The Socio-Economic Rights and Accountability Project (SERAP) has asked President Muhammadu Buhari to probe the allegations on the missing $30m safe school fund, before rushing to raise more funds.
SERAP in a statement through its Deputy Director, Kolawole Oluwadare said President Buhari should ask the United Nations Special Envoy for Global Education, Mr. Gordon Brown to wait for the outcome of any probe into the spending of the $30m budgeted for the Safe School Initiative, before pushing to engage donors for more funds for safe school in Nigeria.
The group also said those involved should be brought to justice as well as recover the money.
The letter read, in part: “We urge you to probe why the Safe Schools Initiative, established to bolster security at schools in response to the abduction of the Chibok schoolgirls has failed to stop abductions of students and to ensure the safety and security of Nigerian children.
“Rather than pushing to raise more funds for the Safe School Initiative programme, your government should prioritise and ensure a thorough, transparent and effective investigation into the spending of the $30m initially budgeted for the protection of schools and prevention of attacks.
“SERAP will also consider asking Mr. Brown to use his influence to insist on transparency and accountability in the spending of the $30m safe school fund before rushing to engage donors to commit to additional funding of the Safe School Initiative programme.
SERAP’s letter followed the killing of three abducted Greenfield University students, and the plan launched by the Federal Government last week to raise additional funds for safe schools.
The commission asked the 36 state governors to accept voluntary scrutiny by Nigerians and civil society regarding the spending of any funds spearheaded and raised to improve safety and security in Nigerian schools
“Despite the $30m safe school fund meant to ensure safety and security in 500 schools, and to provide a school environment free of fear, no school has been protected, as illustrated by the recent spate of abductions and killings of students in several parts of the country.
“Allegations of corruption in the spending of the $30m safe school fund undermine the safety and security of Nigerian children in schools and deny access of poor children to quality education in a safe environment because the money that the government should be spending to provide safe schools for Nigerian children is squandered or stolen.
“The Nigerian government has a legal obligation to protect Nigerian children from all forms of violence and other human rights abuses including abductions, killings, and to prevent and combat corruption in the spending of funds budgeted to improve safety and security in schools”.
According to SERAP, attacks on students, teachers, and their families violate constitutional and international human rights law and force many families to keep their children home. This aggravates existing disparities in access to education, further marginalizing the poor.”
“The government’s apparent failure to ensure transparency and accountability in the spending of the $30m safe school fund is contrary to the Nigerian Constitution 1999 [as amended], and violates Nigeria’s obligations under international law and the UN Sustainable Development Goals.”
“We would be grateful if the recommended measures are taken within 14 days of the receipt and/or publication of this letter. If we have not heard from you by then, SERAP shall take all appropriate legal actions to compel your government to comply with our request in the public interest.”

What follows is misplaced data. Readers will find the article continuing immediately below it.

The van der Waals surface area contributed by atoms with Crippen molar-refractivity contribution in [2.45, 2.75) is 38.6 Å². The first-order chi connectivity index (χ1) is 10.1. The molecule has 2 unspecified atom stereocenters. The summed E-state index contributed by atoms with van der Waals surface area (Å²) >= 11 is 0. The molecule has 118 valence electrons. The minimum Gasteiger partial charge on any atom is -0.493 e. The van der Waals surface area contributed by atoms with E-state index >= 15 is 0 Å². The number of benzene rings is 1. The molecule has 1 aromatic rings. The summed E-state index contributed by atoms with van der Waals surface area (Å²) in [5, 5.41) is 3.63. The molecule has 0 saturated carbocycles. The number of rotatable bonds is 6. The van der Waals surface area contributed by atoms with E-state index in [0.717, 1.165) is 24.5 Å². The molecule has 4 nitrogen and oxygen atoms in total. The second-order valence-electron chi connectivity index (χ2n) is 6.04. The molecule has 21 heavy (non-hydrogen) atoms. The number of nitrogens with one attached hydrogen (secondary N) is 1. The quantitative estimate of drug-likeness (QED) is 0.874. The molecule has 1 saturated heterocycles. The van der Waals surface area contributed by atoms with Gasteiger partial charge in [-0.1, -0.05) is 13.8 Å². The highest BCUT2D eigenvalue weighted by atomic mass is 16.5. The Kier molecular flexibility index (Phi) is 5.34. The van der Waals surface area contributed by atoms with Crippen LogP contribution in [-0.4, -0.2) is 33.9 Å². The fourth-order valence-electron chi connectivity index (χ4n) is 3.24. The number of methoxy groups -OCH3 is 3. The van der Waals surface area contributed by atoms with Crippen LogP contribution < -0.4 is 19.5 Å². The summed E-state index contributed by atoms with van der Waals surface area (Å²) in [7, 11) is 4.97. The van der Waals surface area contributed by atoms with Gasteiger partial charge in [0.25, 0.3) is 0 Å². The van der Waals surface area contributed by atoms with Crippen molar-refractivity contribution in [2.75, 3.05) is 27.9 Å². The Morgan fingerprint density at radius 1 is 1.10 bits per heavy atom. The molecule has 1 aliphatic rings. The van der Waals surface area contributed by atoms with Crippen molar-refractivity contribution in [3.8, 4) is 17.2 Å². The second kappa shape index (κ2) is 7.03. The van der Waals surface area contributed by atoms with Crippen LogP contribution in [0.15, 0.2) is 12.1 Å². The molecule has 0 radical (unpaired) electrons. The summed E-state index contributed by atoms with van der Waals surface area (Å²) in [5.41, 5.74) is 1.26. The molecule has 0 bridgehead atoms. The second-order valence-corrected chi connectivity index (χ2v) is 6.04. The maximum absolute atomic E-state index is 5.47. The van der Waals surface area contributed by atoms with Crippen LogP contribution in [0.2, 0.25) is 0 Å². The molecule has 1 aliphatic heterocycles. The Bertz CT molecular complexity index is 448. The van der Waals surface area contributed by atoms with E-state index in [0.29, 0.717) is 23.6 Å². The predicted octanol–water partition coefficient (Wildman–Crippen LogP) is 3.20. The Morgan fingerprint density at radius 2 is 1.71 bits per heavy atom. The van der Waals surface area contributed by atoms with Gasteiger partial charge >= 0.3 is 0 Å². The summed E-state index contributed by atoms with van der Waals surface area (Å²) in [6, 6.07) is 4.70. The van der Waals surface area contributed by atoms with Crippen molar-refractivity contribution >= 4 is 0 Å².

“According to our information, the Federal Government, state governors and security agencies together with foreign governments and UN agencies last week launched a plan in Abuja to finance safe schools in Nigeria.”
“Mr. Gordon Brown who attended the meeting reportedly promised to rally global support for the programme, and stated that ‘donors are all ready and willing to help in the latest move to fund and re-energize the initiative.’”
“The plan to raise more funds for safe schools was launched barely a week after the 7th anniversary of the abduction of the Chibok girls, which led to the launch of the Safe School Initiative programme.”
SERAP noted that the Federal Government has a responsibility to ensure that federal authorities and state governments are transparent and accountable to Nigerians in how they spend safe school funds, and to tread carefully in raising additional funds before probing the spending of the $30m funds.
“According to our information, the Government Secondary School in Chibok is still in ruins despite funds that were committed to its renovation. Allan Manasseh, spokesman for the Chibok community reportedly stated: ‘It was a substandard structure, every wind that blew destroyed a part of the building. It kept falling off again and again and till today it has not been used.’”
“Corruption poses a critical threat to the enjoyment of the right to education. It weakens institutions, erodes public trust in government and impairs the ability of states to fulfill their human rights obligations. It also undercuts both access to and the quality of education, and hits hardest at the most vulnerable and marginalised sectors of society.”
“Education is a basic right enshrined in various international treaties ratified by Nigeria, including the Convention on the Rights of the Child, the International Covenant on Economic, Social and Cultural Rights, and the African Charter on Human and Peoples’ Rights. Education is empowering, and enables children to realize all of their human rights”, the commission added.